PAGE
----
Augustus Glossop Harris

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This article is about the father (1825–1873). For the son (1852–1896), see Augustus Harris.

Augustus Frederick Glossop Harris (5 June 1825 – 19 April 1873) was a British actor and theatre manager.

Born in Naples, Italy, in 1825[1] he was the son of Joseph Glossop, first manager of the Royal Coburg Theatre (now known as the Victoria Theatre or the Old Vic), and opera singer Mme Féron (aka Fearon), a former prima donna assoluta at La Scala in Milan.[2]

His early career saw limited success as a comedian in London and Augustus Glossop was imprisoned for bankruptcy in June 1848.[3] By 1851 he had adopted the name Augustus Harris.[4]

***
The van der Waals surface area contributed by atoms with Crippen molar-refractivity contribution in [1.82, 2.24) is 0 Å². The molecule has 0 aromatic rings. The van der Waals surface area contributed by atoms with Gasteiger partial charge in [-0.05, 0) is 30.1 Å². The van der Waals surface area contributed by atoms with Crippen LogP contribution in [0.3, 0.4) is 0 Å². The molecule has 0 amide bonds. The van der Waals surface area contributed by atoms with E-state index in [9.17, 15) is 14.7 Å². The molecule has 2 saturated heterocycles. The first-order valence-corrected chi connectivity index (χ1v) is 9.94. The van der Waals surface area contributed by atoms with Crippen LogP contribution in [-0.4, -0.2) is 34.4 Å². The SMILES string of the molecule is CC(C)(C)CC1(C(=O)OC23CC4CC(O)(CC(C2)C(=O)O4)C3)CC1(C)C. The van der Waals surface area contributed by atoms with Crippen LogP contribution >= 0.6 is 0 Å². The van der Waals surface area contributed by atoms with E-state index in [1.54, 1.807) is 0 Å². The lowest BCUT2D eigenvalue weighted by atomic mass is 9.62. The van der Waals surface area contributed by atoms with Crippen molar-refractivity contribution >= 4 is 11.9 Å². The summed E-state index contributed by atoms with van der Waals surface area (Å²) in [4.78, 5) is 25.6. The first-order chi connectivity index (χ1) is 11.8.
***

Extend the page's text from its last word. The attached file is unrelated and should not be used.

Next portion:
He became a leading manager of opera and ballet, notably at Covent Garden, London, but also in Paris, Berlin and St. Petersburg. He wrote the libretto, with Edmund Falconer, for the opera The Rose of Castille; with music by Michael William Balfe, it was produced on Broadway in 1867. In the last four years of his life, he put on Christmas spectacles at Covent Garden.

He married Maria Ann Bone on 17 February 1846. He died in 1873 and is buried in Brompton Cemetery, London.[5]

Works[edit]

  • Gossip (with Thomas J. Williams, 1859)
  • My son Diana (1857)
  • A very serious affair (1857)
  • Ruthven (1859)
  • The avalanche; or; The trials of the heart (1854)
  • Too much of a good thing (1855)
  • Tom Thrasher (1868)
  • Doing the hansom (1856)
  • The little treasure (1855)
  • The little treasure (1880)
  • Satanella, comic opera (1863)
  • Too much of a good thing! (1855)[6]

References[edit]

  1. ^ 1871 Middlesex Census
  2. ^ George Augustus Sala,The Life and Adventures of George Augustus Sala
  3. ^ London Gazette, 6 Jun 1848
  4. ^ 1851 Middlesex Census
  5. ^ Friends of Brompton Cemetery
  6. ^ The Open Library

External links[edit]